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Utley injured as Phillies lose to Reds

CINCINNATI - The Phillies' clubhouse was quiet, as it typically is after any loss, Monday's 7-3 defeat to the Cincinnati Reds included. But this was a different kind of silence.

CINCINNATI - The Phillies' clubhouse was quiet, as it typically is after any loss, Monday's 7-3 defeat to the Cincinnati Reds included. But this was a different kind of silence.

Everyone was thinking it. Shane Victorino was the first to say it.

"Hopefully, Chase is not seriously, seriously hurt," Victorino said. "For him to leave a game, he's the last guy who is going to take himself out of a game."

And that's exactly what happened in the ninth inning. Instead of Chase Utley leading off, Juan Castro pinch-hit. After the game, the team disclosed that Utley had injured his right thumb on a headfirst slide in the fourth inning as he tried unsuccessfully to stretch a single into a double.

The second baseman will have an MRI exam on his hand Tuesday in Cincinnati, according to Scott Proefrock, the Phillies' assistant general manager. That will determine the severity of the injury.

But Utley, who has played through his share of injuries, may have provided enough context as to how serious this injury could be when he did not bat in the ninth.

Utley, whom Phillies ace Roy Halladay just days ago dubbed "the driving force behind this team," could only gut it out for four innings.

That's more than enough to quiet a clubhouse.

"Like Shane said, he's one of the last guys who is going to take himself out unless there is something really bothering him," first baseman Ryan Howard said. "I hope it's not serious."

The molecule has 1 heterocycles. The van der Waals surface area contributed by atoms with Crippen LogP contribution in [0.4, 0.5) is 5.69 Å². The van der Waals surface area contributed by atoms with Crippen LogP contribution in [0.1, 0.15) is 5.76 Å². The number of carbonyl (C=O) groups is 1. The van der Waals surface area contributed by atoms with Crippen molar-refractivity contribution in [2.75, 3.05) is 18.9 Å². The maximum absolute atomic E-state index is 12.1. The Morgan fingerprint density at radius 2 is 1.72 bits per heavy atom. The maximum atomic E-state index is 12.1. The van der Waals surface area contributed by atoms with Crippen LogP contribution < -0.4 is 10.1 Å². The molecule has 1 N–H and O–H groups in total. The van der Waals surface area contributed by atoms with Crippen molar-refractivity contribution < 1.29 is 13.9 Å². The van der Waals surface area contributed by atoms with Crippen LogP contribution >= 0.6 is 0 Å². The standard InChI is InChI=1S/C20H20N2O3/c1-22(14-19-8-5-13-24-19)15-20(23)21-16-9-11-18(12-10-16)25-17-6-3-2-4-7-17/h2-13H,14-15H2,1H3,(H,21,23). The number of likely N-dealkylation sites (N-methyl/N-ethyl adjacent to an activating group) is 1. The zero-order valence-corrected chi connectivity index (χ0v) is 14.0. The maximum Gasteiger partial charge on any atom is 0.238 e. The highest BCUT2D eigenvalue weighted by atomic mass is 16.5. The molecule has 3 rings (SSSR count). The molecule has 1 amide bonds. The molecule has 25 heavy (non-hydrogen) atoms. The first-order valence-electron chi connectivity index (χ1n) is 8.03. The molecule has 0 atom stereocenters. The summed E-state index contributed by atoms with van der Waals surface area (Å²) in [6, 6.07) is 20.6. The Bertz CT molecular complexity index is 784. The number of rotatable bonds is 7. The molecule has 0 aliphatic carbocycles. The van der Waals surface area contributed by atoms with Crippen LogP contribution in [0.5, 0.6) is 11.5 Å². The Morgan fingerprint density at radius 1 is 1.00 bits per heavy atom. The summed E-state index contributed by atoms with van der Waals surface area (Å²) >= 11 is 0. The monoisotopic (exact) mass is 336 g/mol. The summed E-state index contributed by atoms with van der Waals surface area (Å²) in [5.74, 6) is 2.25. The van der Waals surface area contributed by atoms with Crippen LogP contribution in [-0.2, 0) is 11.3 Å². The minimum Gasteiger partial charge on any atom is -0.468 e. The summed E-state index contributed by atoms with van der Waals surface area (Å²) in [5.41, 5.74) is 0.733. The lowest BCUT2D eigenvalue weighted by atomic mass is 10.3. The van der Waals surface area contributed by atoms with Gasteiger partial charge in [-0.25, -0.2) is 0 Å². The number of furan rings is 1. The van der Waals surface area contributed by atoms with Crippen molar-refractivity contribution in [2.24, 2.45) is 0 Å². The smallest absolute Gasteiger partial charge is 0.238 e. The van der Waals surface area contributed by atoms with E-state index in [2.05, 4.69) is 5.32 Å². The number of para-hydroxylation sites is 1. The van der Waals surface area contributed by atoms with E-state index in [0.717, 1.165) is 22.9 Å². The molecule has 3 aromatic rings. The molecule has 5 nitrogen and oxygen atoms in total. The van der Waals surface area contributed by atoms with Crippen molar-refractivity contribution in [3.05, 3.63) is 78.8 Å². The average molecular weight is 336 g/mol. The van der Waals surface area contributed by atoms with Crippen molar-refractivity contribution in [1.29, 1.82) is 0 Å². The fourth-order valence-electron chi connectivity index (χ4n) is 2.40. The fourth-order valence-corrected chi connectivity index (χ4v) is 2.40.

Utley declined to comment through a Phillies spokesman, saying he wanted to wait until he knew more about the injury to speak.

The injury overshadowed what was an uninspiring performance all around by the Phillies at Great American Ball Park.

Kyle Kendrick retired the first nine Reds batters on just 35 pitches and it looked as if the Phillies' fifth starter could cruise against first-place Cincinnati.

That good rhythm ended when Kendrick faced the Reds' lineup for the second time.

In the fourth inning, Cincinnati mashed three straight hard-hit balls and scored twice on former Phillie Scott Rolen's 300th career home run that hit off the left-field foul pole.

Kendrick's promising night was no longer promising.

In 61/3 innings, he allowed six runs (five earned) on eight hits. Kendrick has a 6.04 ERA in his last four starts. With lefthander J.A. Happ possibly nearing the end of his rehab assignment for a strained left elbow, has Kendrick made his last start?

"We'll talk about who's going," manager Charlie Manuel said. "That'll come up sometime when we have to make a move. So far, we haven't talked a whole lot about it."

Happ is just one of many injured Phillies. From Placido Polanco and Ryan Madson to Chad Durbin, Carlos Ruiz, and six currently active players who were hurt earlier, injuries have played a huge part through 74 games.

Now add Utley to the list.

"It's crazy," Howard said.

Both Howard and Victorino said they did not notice Utley favor his hand after the fourth inning. Manuel said he was fine with Utley trying to stretch the single into a double.

Utley, who insisted he was not injured during a monthlong slump at the plate, has reached base safely in 15 straight games. His batting average is back up to .277 after dropping as low as .256 on June 13.

But after Monday's game, all that was left amid the silence was hope for avoiding the worst-case scenario - losing Utley for an extended period.

"We're going to keep going," Victorino said. "That's why we have 25 guys. We'll see what happens."

Utley's a Gamer

Since his first call-up to the Phillies in 2003, Chase Utley has had only one long stretch on the disabled list.

In 2007, he suffered a broken right hand when he was hit by a pitch from Washington's John Lannan. Utley spent from July 27 to Aug. 27 on the DL.


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